Cardinal Godfried Danneels of Brussels has compounded Cardinal Martino’s dumb statement about Saddam. The liberal prelate advocates giving Saddam a symbolic death sentence and not executing him. Here is another cardinal of the Church distorting the Church’s teaching on the death penalty.
Cardinal Godfried Danneels said no one had the right, even when it came to Saddam, “to effectively rob him of his life.”
Really? Then is the Catechism wrong?
Assuming that the guilty party’s identity and responsibility have been fully determined, the traditional teaching of the Church does not exclude recourse to the death penalty, if this is the only possible way of effectively defending human lives against the unjust aggressor.
I’m not going to make a judgment at this time one way or the other whether Saddam’s execution would be the only way of effectively defending lives, but a clear case can be made for it. You certainly can’t rule it out as Cardinal Danneels seems to do.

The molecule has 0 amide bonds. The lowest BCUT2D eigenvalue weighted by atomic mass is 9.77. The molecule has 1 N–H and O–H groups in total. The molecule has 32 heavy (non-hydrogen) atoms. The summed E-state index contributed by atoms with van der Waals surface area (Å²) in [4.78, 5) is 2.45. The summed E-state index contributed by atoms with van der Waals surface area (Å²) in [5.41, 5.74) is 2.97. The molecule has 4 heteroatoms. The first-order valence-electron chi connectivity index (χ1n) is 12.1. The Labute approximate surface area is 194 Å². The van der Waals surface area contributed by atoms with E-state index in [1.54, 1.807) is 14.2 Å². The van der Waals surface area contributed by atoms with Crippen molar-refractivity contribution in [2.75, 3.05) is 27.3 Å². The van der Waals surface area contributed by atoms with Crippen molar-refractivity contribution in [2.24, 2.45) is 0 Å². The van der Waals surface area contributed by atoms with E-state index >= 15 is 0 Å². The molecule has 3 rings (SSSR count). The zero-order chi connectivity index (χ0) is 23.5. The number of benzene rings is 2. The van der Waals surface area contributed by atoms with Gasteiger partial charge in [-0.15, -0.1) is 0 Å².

A “symbolic” death penalty is worse than no death penalty. It says to the victims and families of victims of Saddam that justice for his crimes can be satisfied by half-measures; that some bizarre bait-and-switch is sufficient punishment.
“On the other hand, you have to show to the world opinion that these things (Saddam’s actions) are absolutely not acceptable,” he said. “I see no other way than to symbolically pronounce the death penalty ... because for the public opinion and for the world, he would then be stricken from the book of the living,” Danneels said, adding that the sentence should be turned into life imprisonment.
I can think of another way to show that Saddam’s crimes (not just actions) are not acceptable: the death penalty as provided by Catholic moral teaching.